Today, most manufacturer labels on homogeneous cases already include the lot number within a barcode, but not the individual drug packages.  Those packages only include the NDC in a machine readable form.  To encode the lot number along with the NDC would have required a longer linear barcode so manufacturers only encode the NDC alone (see “Why NOW Is The Time To Move Away From Linear Barcodes” and “Will The FDA Eliminate The Linear Barcode On Drugs?”).

In the future, with the lot number available in every scan of a barcode, members of the supply chain will be able to include recalled lot checking in their scanning software.  If implemented properly across the supply chain, this will prevent the debacle that occurred after the tainted Heparin was recalled.  Notice that the DSCSA does not require the deployment of this kind of software, but it does enable the benefits that would be available.


Most people probably remember the Avastin crimes that occurred in just the last few years.  RxTrace readers should recall them from reading my essays, “How Counterfeit Avastin Penetrated the U.S. Supply Chain”, “Illegally Imported Drugs Found To Be Counterfeit…Again”, and “Pharma Supply Chain Criminals Get Justice, Part 2”.  There appear to be several separate cases but it is possible that the most recent cases are, in part, just echoes of the original case of illegal importation.  In that original case a licensed drug wholesale distributor in the United States illegally bought Avastin that was labeled for sale in Turkey from a distributor in the U.K..  According to a Reuters article the drug came to the U.K. distributor from a Danish Distributor who bought it from a Swiss Distributor who bought allegedly it from a distributor in Egypt.  No one is sure where it came from before that but some think it did not originate in Egypt but was only passing through.  The trail gets foggy at that point.

Once the drugs were in the hands of the U.S. distributor they were sold to physicians and small medical clinics around the U.S.  It might appear that the U.S. wholesaler is the only American entity to violate U.S. law but, in fact, because the Avastin turned out to be labeled for sale in Turkey or elsewhere, the packages did not have an NDC or other label features required by the FDA.  So anyone who bought the drugs and dispensed them to patients also broke the law.

What makes these cases most interesting—and at the same time, tragic—is the fact that the FDA determined that some of the illegally imported drugs labeled as Avastin, or as the Turkish version “Altuzan”, turned out to be counterfeit.  These units contained none of the active ingredients but the packages were apparently indistinguishable from the real Turkish packages.

How the DSCSA protects the supply chain from this type of crime
I’m not sure the DSCSA will have much impact on this type of crime because the criminal was too close to the end of the supply chain to offer an opportunity to detect and block the introduction of illegitimate drugs into the path to patients.  Notice that the U.S. wholesaler who illegally imported the Avastin knew that the drugs were not regulated by the FDA.  In the future, if they don’t come with the transaction information, transaction history and transaction statement required by the DSCSA and if they don’t have a 2D barcode, will that make any difference to a wholesaler like that?  Probably not.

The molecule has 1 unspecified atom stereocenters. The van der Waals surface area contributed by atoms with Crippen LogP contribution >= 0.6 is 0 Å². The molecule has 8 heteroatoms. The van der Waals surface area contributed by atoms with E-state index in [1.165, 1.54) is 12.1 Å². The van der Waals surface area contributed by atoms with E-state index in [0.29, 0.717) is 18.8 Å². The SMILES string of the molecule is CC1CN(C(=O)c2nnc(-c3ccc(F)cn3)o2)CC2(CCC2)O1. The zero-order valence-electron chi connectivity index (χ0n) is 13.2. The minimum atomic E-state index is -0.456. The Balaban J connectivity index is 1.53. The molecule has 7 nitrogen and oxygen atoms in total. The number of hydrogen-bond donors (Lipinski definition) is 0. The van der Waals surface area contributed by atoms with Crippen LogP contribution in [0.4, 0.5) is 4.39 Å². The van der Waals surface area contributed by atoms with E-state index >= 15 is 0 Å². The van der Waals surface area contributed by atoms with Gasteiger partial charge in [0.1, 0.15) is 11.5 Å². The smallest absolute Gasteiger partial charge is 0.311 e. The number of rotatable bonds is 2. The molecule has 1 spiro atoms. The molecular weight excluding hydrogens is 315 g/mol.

But also notice that all of the physicians that the wholesaler sold the Avastin to were also either participating in the crime, or at least looking the other way, because the drug packages were clearly not designed for the American market.  No NDC, and the packages had Arabic printed on part of it, but they bought and dispensed the drug anyway.  They must have had more than an inkling that the drug was not legal, for those reasons, and because it was cheaper than Avastin from legitimate sources, but some of them dispensed it to patients anyway.

In the future, when all legitimate drugs must have 2D barcodes on them, and buyers in the supply chain must receive transaction data from the seller, will people like this be willing to look the other way just as readily as they did in this case?  Probably.


Back in early 2010 a group of highly skilled criminals broke into an Eli Lilly distribution center in Enfield, CT in what has become one of the most famous facility theft of any product because the criminals made off with a record-breaking $75 million worth of drugs.  Law enforcement agencies including DEA, ATF, FBI, U.S. Attorney of Florida, Miami-Dade Police Department, Florida Highway Patrol, the U.S. Attorney of Illinois and the U.S. Attorney of New Jersey assisted with the investigation, apprehension and charging in May of 2012 of the master-minds behind the crime.  All of the stolen drugs were recovered before they could be sold.  Read more about the crime and apprehension in “The Built-in Protections Of The U.S. Pharma Supply Chain”.

How the DSCSA protects the supply chain from this type of crime
The DSCSA should have a solid damping effect on those who would contemplate pharmaceutical warehouse burglary such as this in the future.  Once all drugs are serialized and the lot numbers are included in a machine readable form it will be very easy for companies in the legitimate supply chain to check whether or not a given package or case of drugs are on a “stolen” list somewhere by simply scanning it.  That will happen by November 27, 2017.  The DSCSA also requires supply chain participants to deploy systems by next January that will expedite the investigation of suspect drugs so any suspicious offering of a drug known to be stolen recently could cause a criminal to be exposed very quickly.